Uncategorized

Gosh DeLong, It’s A Little More Than That: Robert DeLong’s Just Movement


by Charissa Lock

2013 has been bombarded with indie gloriousness; strummers, light keys, flurries of synth, and careful melodies.   Shaking us by the shoulders in spicy beats with acquired ascensions comes the talented LA lad, Robert DeLong.  Not shoving anything in your face (except maybe the main beat in “Global Concepts”…) nor overriding your senses from start to finish, but rather sending you along through each song, breaking off in order to present you different images of one continuous sound.  Never really being sure what will come next, DeLong’s tracks keep you in suspense without the need to cross your arms and raise your eyebrows.

As a writer, there is always a process that goes through creating any piece, certain steps that are followed – even if subconsciously.  Coming from an academic background, DeLong seems to effortlessly move the melodies along, being as meticulously smooth as possible – even if subconsciously.   This is why as your listening to Just Movement, you let your soul be so easily taken – he is taking it without you realizing its happening…he’s smart.  Very proper and elegant with colossal dance beats spewing a radiant edge to such a detailed structure.

Yet, this is not just “dance music,” don’t think Calvin Harris, or Deadmau5.  Robert DeLong implements rock attributes, so that it is not just focused on the build and descend.  Yes, you still get epic moments with a killer build up taking place to make you lose it when he hits the sweet spot.  There are quite a few moments on this album where you could categorize this into indie rock without the word “dance” or “electro” being followed.  Take “Happy” where this great chorus is repeated in an echo-pattern that could fit into any Imagine Dragons or Paper Route track.  Then of course you get an intro, like the one on “Change” and you feel like you’ve just stepped a stiletto foot into a club on a Saturday night.   Besides all this phenomenal composition, there’s an added layer of lyrical theme that embodies Just Movement.   With a scientifically religious viewpoint on life – you’re bound to get some thought-provoking and uplifting perceptions on life.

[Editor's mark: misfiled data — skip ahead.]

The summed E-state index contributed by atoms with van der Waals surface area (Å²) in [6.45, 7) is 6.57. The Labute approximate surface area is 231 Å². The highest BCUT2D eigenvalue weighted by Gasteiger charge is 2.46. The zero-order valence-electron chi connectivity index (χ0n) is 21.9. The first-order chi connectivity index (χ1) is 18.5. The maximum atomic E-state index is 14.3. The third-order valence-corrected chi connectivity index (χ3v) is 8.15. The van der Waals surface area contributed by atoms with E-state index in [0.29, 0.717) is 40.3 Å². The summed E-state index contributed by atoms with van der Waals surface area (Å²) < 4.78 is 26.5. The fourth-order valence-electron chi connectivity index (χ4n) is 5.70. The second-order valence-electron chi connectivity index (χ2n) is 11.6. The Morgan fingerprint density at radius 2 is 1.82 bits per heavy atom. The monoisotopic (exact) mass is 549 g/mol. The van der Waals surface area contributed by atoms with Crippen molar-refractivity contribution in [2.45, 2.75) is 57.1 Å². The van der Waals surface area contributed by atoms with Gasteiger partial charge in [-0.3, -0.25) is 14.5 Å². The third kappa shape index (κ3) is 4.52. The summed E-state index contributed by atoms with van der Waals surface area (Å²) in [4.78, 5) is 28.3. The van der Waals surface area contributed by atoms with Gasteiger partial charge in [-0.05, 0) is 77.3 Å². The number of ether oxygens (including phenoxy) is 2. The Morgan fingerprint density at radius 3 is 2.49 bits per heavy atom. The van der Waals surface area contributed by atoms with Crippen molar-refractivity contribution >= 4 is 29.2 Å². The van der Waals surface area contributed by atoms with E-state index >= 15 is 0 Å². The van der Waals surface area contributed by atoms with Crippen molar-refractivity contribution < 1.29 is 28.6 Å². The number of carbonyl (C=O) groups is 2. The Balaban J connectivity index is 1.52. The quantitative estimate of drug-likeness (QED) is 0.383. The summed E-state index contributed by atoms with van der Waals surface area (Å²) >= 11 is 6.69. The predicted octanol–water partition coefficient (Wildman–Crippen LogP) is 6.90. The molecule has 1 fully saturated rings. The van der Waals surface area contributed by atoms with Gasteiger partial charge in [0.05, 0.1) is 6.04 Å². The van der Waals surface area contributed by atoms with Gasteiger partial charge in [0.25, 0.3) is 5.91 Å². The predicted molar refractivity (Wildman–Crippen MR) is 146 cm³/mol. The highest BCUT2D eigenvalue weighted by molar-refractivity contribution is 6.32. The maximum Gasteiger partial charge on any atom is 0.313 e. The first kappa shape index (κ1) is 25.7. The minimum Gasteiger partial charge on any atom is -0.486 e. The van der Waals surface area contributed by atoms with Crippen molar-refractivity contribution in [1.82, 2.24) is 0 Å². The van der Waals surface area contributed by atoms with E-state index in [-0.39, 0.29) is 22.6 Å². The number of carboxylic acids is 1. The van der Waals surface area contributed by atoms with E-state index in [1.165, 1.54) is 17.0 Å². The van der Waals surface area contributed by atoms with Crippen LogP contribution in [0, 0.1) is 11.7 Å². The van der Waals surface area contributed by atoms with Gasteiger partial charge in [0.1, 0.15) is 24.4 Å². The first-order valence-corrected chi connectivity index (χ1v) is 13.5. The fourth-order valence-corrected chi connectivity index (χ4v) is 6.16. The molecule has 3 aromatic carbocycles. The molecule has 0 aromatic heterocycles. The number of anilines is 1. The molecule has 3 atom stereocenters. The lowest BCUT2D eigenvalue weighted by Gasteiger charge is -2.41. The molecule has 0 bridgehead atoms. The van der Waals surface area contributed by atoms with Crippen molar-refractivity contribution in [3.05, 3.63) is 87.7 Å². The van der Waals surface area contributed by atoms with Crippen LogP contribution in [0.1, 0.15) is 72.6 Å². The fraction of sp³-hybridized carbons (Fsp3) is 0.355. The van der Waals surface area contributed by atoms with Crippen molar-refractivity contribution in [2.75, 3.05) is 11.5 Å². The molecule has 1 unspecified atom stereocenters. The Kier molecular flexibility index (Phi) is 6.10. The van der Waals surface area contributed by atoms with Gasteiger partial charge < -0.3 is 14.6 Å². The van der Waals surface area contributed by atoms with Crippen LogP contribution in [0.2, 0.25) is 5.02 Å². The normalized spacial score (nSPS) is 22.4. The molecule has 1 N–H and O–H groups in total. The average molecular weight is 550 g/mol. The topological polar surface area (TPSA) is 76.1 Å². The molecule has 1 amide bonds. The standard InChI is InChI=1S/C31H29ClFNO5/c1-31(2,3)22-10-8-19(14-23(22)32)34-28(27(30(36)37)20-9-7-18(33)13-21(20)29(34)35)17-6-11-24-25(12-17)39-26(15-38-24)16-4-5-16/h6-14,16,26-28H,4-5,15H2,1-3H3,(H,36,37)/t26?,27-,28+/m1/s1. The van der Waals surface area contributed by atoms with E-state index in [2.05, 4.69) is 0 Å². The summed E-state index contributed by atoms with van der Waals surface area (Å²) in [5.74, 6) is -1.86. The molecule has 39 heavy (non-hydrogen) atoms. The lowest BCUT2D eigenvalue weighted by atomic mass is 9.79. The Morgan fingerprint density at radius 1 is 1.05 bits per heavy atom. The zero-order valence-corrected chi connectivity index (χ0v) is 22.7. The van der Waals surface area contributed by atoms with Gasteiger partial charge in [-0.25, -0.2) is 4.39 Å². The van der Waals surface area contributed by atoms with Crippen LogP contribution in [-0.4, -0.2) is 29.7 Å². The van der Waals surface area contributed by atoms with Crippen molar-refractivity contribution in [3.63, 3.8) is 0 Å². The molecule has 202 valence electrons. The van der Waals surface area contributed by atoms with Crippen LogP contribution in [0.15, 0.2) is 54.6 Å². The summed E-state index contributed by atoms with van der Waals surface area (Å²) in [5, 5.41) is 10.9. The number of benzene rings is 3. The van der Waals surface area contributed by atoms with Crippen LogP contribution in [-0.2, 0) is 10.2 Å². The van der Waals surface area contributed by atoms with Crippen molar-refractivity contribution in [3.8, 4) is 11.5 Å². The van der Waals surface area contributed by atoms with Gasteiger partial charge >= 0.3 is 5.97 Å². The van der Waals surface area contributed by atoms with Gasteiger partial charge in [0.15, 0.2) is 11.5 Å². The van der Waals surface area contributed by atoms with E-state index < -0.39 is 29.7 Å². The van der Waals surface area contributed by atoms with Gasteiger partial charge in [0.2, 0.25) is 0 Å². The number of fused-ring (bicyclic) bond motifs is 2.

Has it been mentioned that Mr. DeLong is a multi-instrumentalist?  This is all him, even live.  His performances are not to be confused with “dj’ing,” but rather a one man band producing most of his work right in front of the jaw-dropped crowd.    At first you’re not sure what to do about listening to this type of music, because you’ve certainly heard much like it, but nothing done with such precision in this electro-indie-pop-dance-rock fashion.   An intelligent and perfection-before-popularity, Owl City?  “A Few Years Make” is filled with about 7,000 things you need to listen to that is all happening at once in a calm and complex way.   So you must just play on repeat, and with every new listen you will certainly be connected to a new piece of this journey.


The tracks that blow me away, I already know will change in about 8 more listens.  With a bulk of the tunes being instantly appreciated, it’s only a matter of time before I find another moment I gain a deeper connection with.   “Perfect” and “Basically, I” are the tracks that have hit KTC over the head, and personally, the messy and heavier beats of “Survival of the Fittest” have latched on to my soul.  Though the single “Global Concepts” is doing quite well and beats are duct-taped in your head for an entire day – I’m still angry at how much I like it due to the super “clubby” atmosphere it creates.  Yet, I can picture most of my friends enjoying it, so that just goes to show I’m really picky and Robert DeLong is going somewhere.  He has all the right elements in all the right places, he’s young, he’s creative and humble, he’s of the higher academic intelligence, and all those pieces are sure hard to find in one artist (notably the latter).

ktc mgmt

TAGS: Dave TayLor, MUST WATCH: Basically, I Live, Rising Star, Day 2 of “Three Days of Robert DeLong”